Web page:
An outdoor motion sensor from Philips Hue seemed almost inevitable last year after the Intelligent Lighting Legfor the exterior of your home – none of which has built-in motion sensors of their own. – a weatherproof, battery powered outdoor sensor from Philips Hue that tracks not only movement, but also temperature and ambient light.
The Philips Hue Outdoor Sensor is available now and costs US $ 50. Like everything else in the Hue catalog, he uses a wireless Zigbee radio signal to connect to the Hue Bridge, which you need to keep connected to your router. Mount the sensor outside your home and the all-seeing eye can trigger your lights when something passes by. It worked well when I tried it and it adds enough to the existing Hue experience to make it a worthy hauler for those who have already bought into the ecosystem ̵
Hues Sensitive Page
Motion-activated lights are nothing new, and if you only want it for your porch, you'll find many non-smart options in your local hardware store that cost a lot less. Ring 's upcoming
What Hue Adds The equation is the ability to fire up to three groups of lights simultaneously, including in-app controls for the behavior of the lights. This is simple enough – just tell the app which scene your lights are supposed to jump on, if motion is detected, what scene to return to, if the movement is stopped, and how long after stopping the movement before it starts takes place.  There may still be some quirks with these scene controls. During a series of tests in the CNET Smart Home, I set the front garden lights to always turn on an icy, "arctic aurora" scene when motion is detected. Instead, the standard soft white was activated after several attempts. I've tried switching the automation to another scene – the hot white "Energize" setting – but the lights are always glowing in a soft yellowish white.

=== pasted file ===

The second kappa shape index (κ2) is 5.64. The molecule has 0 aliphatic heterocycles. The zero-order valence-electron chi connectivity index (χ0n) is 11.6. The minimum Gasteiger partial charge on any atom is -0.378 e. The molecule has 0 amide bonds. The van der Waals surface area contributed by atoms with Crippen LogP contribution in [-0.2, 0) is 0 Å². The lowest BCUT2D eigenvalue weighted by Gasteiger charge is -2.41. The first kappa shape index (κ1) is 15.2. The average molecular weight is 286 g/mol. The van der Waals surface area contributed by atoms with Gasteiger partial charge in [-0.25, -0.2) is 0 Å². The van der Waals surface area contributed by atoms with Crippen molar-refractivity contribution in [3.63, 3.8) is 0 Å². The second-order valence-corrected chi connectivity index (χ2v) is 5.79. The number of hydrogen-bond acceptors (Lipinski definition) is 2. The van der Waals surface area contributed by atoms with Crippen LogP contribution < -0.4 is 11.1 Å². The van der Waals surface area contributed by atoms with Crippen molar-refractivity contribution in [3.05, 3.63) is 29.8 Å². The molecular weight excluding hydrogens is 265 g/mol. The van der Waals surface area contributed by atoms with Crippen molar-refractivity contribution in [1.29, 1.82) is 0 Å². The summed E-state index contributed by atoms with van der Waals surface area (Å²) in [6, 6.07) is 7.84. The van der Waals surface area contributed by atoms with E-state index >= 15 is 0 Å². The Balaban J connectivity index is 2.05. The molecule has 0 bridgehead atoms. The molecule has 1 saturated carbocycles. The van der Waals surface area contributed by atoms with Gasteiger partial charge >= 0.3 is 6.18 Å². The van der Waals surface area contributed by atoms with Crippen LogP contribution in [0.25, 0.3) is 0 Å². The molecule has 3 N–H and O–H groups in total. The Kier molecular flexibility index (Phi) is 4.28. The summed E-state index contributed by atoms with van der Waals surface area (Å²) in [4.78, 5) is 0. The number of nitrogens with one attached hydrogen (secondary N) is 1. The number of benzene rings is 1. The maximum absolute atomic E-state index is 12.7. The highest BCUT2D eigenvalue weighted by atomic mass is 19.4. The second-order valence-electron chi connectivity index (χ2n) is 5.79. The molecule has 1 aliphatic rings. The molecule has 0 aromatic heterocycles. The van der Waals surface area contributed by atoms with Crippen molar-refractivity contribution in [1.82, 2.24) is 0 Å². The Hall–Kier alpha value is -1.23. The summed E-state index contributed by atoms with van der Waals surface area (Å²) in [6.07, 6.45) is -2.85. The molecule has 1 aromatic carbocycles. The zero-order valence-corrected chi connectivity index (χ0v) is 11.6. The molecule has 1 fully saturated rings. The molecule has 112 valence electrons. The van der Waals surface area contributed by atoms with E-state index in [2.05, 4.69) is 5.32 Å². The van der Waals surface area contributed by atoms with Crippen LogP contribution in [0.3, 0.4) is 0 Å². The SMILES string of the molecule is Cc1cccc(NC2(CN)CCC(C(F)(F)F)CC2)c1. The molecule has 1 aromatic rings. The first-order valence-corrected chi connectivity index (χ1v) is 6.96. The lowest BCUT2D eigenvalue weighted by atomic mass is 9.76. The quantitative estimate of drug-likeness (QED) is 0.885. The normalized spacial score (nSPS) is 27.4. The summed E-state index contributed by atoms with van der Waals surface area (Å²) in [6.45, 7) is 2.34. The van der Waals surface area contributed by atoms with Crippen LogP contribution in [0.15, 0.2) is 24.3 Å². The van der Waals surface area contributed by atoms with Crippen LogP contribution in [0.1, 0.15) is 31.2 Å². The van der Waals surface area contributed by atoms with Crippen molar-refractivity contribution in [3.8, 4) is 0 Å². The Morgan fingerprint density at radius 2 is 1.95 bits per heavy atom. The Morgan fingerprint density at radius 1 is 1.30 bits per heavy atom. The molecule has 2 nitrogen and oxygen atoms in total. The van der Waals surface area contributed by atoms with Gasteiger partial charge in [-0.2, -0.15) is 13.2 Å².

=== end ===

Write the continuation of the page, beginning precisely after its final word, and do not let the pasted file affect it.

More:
Interestingly, during these Energize tests, the lights were initially turned on at the correct bluish-white setting – but only for a fraction of a second before switching to soft-white. What I mean by that is the Twitter video I embedded above on an otherwise successful test.
Besides that, the sensor worked really well in my tests. Setting up was easy (just press a button on the back of the device and then insert it into the Hue app), and only a single screw was drilled during assembly. I have not noticed any strange false alarms, and above all, it has always turned on the light when it should.
Also nice: I could tell the difference when I adjusted the motion sensitivity up and down. At the lowest setting it would still crawl me. That's a good thing – you want to be able to dial them down to minimize false positives without compromising the ability to recognize people.